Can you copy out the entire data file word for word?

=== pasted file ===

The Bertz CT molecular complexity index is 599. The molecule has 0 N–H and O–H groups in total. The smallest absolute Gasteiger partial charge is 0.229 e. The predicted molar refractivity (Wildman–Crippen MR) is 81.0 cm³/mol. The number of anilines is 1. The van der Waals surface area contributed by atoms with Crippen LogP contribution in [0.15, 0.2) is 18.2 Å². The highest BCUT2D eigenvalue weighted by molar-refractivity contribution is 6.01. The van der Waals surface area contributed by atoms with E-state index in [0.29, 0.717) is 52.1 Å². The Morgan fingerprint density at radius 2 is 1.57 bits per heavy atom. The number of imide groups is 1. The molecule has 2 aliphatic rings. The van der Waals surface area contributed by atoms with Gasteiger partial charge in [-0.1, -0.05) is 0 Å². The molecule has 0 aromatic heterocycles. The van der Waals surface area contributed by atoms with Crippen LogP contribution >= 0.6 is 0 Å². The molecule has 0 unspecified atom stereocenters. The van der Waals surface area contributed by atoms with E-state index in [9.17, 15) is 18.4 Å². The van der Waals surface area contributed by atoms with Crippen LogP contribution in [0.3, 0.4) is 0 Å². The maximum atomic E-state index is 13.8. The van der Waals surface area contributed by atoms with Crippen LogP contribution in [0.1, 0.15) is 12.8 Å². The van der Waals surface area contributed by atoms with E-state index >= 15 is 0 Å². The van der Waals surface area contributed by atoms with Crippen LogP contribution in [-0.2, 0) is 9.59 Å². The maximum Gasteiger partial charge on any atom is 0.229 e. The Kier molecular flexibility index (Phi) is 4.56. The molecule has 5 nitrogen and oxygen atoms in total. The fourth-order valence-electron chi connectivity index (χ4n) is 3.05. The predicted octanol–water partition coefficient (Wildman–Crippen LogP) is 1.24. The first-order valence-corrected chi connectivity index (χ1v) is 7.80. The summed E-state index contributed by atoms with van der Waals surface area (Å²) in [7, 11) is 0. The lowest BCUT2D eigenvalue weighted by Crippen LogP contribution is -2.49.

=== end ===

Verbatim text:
The Bertz CT molecular complexity index is 599. The molecule has 0 N–H and O–H groups in total. The smallest absolute Gasteiger partial charge is 0.229 e. The predicted molar refractivity (Wildman–Crippen MR) is 81.0 cm³/mol. The number of anilines is 1. The van der Waals surface area contributed by atoms with Crippen LogP contribution in [0.15, 0.2) is 18.2 Å². The highest BCUT2D eigenvalue weighted by molar-refractivity contribution is 6.01. The van der Waals surface area contributed by atoms with E-state index in [0.29, 0.717) is 52.1 Å². The Morgan fingerprint density at radius 2 is 1.57 bits per heavy atom. The number of imide groups is 1. The molecule has 2 aliphatic rings. The van der Waals surface area contributed by atoms with Gasteiger partial charge in [-0.1, -0.05) is 0 Å². The molecule has 0 aromatic heterocycles. The van der Waals surface area contributed by atoms with Crippen LogP contribution >= 0.6 is 0 Å². The molecule has 0 unspecified atom stereocenters. The van der Waals surface area contributed by atoms with E-state index in [9.17, 15) is 18.4 Å². The van der Waals surface area contributed by atoms with Crippen LogP contribution in [0.3, 0.4) is 0 Å². The maximum atomic E-state index is 13.8. The van der Waals surface area contributed by atoms with Crippen LogP contribution in [0.1, 0.15) is 12.8 Å². The van der Waals surface area contributed by atoms with E-state index >= 15 is 0 Å². The van der Waals surface area contributed by atoms with Crippen LogP contribution in [-0.2, 0) is 9.59 Å². The maximum Gasteiger partial charge on any atom is 0.229 e. The Kier molecular flexibility index (Phi) is 4.56. The molecule has 5 nitrogen and oxygen atoms in total. The fourth-order valence-electron chi connectivity index (χ4n) is 3.05. The predicted octanol–water partition coefficient (Wildman–Crippen LogP) is 1.24. The first-order valence-corrected chi connectivity index (χ1v) is 7.80. The summed E-state index contributed by atoms with van der Waals surface area (Å²) in [7, 11) is 0. The lowest BCUT2D eigenvalue weighted by Crippen LogP contribution is -2.49.